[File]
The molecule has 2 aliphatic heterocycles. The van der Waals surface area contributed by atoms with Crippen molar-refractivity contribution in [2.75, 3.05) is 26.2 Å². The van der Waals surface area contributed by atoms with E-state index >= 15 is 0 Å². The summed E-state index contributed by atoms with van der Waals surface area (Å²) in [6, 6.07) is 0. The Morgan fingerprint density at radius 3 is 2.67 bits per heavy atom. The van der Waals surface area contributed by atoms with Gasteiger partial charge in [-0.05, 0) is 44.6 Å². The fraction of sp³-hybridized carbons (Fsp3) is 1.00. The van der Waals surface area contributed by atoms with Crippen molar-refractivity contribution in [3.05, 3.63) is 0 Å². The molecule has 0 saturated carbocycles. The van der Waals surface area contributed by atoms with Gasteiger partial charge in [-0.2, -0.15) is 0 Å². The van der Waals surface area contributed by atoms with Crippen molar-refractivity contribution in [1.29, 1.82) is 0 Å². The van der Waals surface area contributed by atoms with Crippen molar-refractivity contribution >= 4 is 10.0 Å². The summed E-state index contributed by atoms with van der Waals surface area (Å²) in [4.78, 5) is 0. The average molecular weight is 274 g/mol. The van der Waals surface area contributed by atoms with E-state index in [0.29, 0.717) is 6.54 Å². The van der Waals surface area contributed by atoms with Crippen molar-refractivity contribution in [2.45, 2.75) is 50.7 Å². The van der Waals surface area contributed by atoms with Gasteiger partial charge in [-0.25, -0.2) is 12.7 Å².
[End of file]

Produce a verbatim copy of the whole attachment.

The molecule has 2 aliphatic heterocycles. The van der Waals surface area contributed by atoms with Crippen molar-refractivity contribution in [2.75, 3.05) is 26.2 Å². The van der Waals surface area contributed by atoms with E-state index >= 15 is 0 Å². The summed E-state index contributed by atoms with van der Waals surface area (Å²) in [6, 6.07) is 0. The Morgan fingerprint density at radius 3 is 2.67 bits per heavy atom. The van der Waals surface area contributed by atoms with Gasteiger partial charge in [-0.05, 0) is 44.6 Å². The fraction of sp³-hybridized carbons (Fsp3) is 1.00. The van der Waals surface area contributed by atoms with Crippen molar-refractivity contribution in [3.05, 3.63) is 0 Å². The molecule has 0 saturated carbocycles. The van der Waals surface area contributed by atoms with Gasteiger partial charge in [-0.2, -0.15) is 0 Å². The van der Waals surface area contributed by atoms with Crippen molar-refractivity contribution in [1.29, 1.82) is 0 Å². The van der Waals surface area contributed by atoms with Crippen molar-refractivity contribution >= 4 is 10.0 Å². The summed E-state index contributed by atoms with van der Waals surface area (Å²) in [4.78, 5) is 0. The average molecular weight is 274 g/mol. The van der Waals surface area contributed by atoms with E-state index in [0.29, 0.717) is 6.54 Å². The van der Waals surface area contributed by atoms with Crippen molar-refractivity contribution in [2.45, 2.75) is 50.7 Å². The van der Waals surface area contributed by atoms with Gasteiger partial charge in [-0.25, -0.2) is 12.7 Å².